Amended distracted-driving bill returns to Senate

TRENTON – Whether it’s meant as a money-maker to beef up local and state revenues or to improve driving safety, New Jersey is far from alone in initiating legislation to increase fines for talking or texting on cell phones while driving.

A1080/S69 would increase fines to $200 for a first-time offense, $400 for a second offense, and $600 for subsequent offenses. The current fine is $100, regardless of how many times a motorist commits the penalty.

The bill easily passed the Assembly last Thursday by a 73-2-1 vote, but now goes back to the Senate for a vote because it was amended. That amendment would enable 50 percent of the fines from the tickets to be kept by the municipalities where the offense occurred, and the other half to go to the state Treasury Department.

Once the Senate votes on the bill, which is expected to pass, it will go to Gov. Chris Christie for consideration.

Assemblyman Declan O’Scanlon, (R-13), Little Silver, who was one of two lawmakers to vote no on the bill last week, said that while he doesn’t condone the practice of using mobile devices while driving, he believes increasing the fines is excessive.

“At some point, you get a law of diminishing returns,” he said. “Why stop here, if more is good.”

He said while he understands the lawmakers’ goal of cutting down the behavior of distracted driving, “our better bet is continued education on the dangers of distracted driving as well as reasonable, rational and consistent laws.”

However, Assemblywoman Annette Quijano, (D-20), of Elizabeth, has said the increased fine is needed because the current fine of $100 isn’t a big enough deterrent. Some studies have shown texting while driving makes it 23 times more likely to cause an accident.

According to state data Quijano cited, some 3,200 motor vehicle accidents took place last year that  stemmed from talking or texting on a mobile device.  

“Behavior hasn’t changed,” she said. “No call is so important that you need to injure or kill someone.”

The impetus to improve motorists’ behavior by avoiding cell phone use is a common reason other state legislatures have cited for hiking fines.

California, Oregon and Rhode Island are among the states that have recently introduced legislation that, in many cases, would substantially increase penalties.

In Oregon, bills have been introduced to increase first-time offenses from $110 to $260 and to quadruple second-offenses from $250 to $1,000.  

In Virginia, lawmakers wanted to upgrade the texting while driving penalty form a secondary offense (fined only if another offense took place) to a primary offense. And, the fine for a first-time penalty would go up from $20 to $250 and $50 to $500 for second-time offenses.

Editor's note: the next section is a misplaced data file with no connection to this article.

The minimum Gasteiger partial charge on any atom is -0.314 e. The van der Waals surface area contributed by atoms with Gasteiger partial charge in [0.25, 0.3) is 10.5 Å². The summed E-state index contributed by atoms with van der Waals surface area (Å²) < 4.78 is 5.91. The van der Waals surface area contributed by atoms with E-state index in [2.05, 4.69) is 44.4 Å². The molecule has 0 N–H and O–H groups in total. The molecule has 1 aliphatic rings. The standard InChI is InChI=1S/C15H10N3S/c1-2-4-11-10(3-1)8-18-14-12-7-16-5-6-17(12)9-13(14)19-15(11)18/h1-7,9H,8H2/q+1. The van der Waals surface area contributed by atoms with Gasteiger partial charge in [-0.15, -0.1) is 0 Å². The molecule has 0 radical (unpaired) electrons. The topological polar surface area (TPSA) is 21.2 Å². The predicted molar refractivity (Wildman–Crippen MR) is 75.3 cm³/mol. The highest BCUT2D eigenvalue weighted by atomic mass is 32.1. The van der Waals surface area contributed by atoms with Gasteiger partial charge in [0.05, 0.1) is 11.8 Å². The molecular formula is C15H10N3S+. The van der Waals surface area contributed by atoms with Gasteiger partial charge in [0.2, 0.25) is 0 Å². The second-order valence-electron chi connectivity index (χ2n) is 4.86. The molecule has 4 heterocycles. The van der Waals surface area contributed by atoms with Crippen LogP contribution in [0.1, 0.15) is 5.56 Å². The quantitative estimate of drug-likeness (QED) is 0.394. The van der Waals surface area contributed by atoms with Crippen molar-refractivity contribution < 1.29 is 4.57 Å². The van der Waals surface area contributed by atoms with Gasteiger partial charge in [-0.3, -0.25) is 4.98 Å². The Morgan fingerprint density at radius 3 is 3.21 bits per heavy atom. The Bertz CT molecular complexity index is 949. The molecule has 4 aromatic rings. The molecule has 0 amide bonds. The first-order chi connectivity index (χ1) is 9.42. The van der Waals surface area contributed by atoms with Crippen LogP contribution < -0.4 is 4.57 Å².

In California, bills that would impose a modest fine hike from $20 to $30 for first-time offenses, and from $50 to $60 a second time, was vetoed by Gov. Jerry Brown. The reasons had largely to do with the much higher fines offenders already have to pay in court along with administrative fees.

“My point here is that the current fines are not trivial but do, in fact, get drivers’ attention,” Brown said. “Upping the fines may satisfy the punitive instincts of some, but I severely doubt that it will further reduce violations.”

Data showing that increasing fines actually lowers the number of motor vehicle accidents is hard to find as it’s not an exact science. But driving safety advocates believe placing more stringent penalties could drive more people to become more conscientious and think twice about picking up that mobile device when driving.

“We are supportive of any measure to increase penalties to discourage distracted driving,” said Tracy Noble, a spokesperson with the AAA Mid-Atlantic Region. “There are crashes regularly due to distracted driving.”

While the automobile group hasn’t conducted any research finding an indirect relationship between the amount of fines and number of accidents, Noble said the group has done polling that found that many drivers violate the laws even while telling others to obey them.

She described it as a “do-as-I-say, not do-as-I-do” attitude.

“What we need is a cultural change and it needs to start early on,” she said, suggesting parents should set an example for their children by avoiding mobile device usage behind the wheel.

While many states are trying to issue higher fines to discourage the behavior, one state wants to literally keep tabs based on recent legislation.

In Rhode Island, lawmakers are considering having drivers who are found guilty of the texting while driving law to have a device installed in their cars to prevent them from calling or texting on future occasions.

Those found to not have the device installed after being ordered to could face license suspensions, according to the bill. The American Civil Liberties Union is challenging it.

New Jersey has seen a decrease in the number of tickets issued for using cell phones while driving, although that doesn’t necessarily mean the actual usage behind the wheel has gone down. The lowered numbers could be due to several factors, such as less enforcement.

Amended distracted-driving bill returns to Senate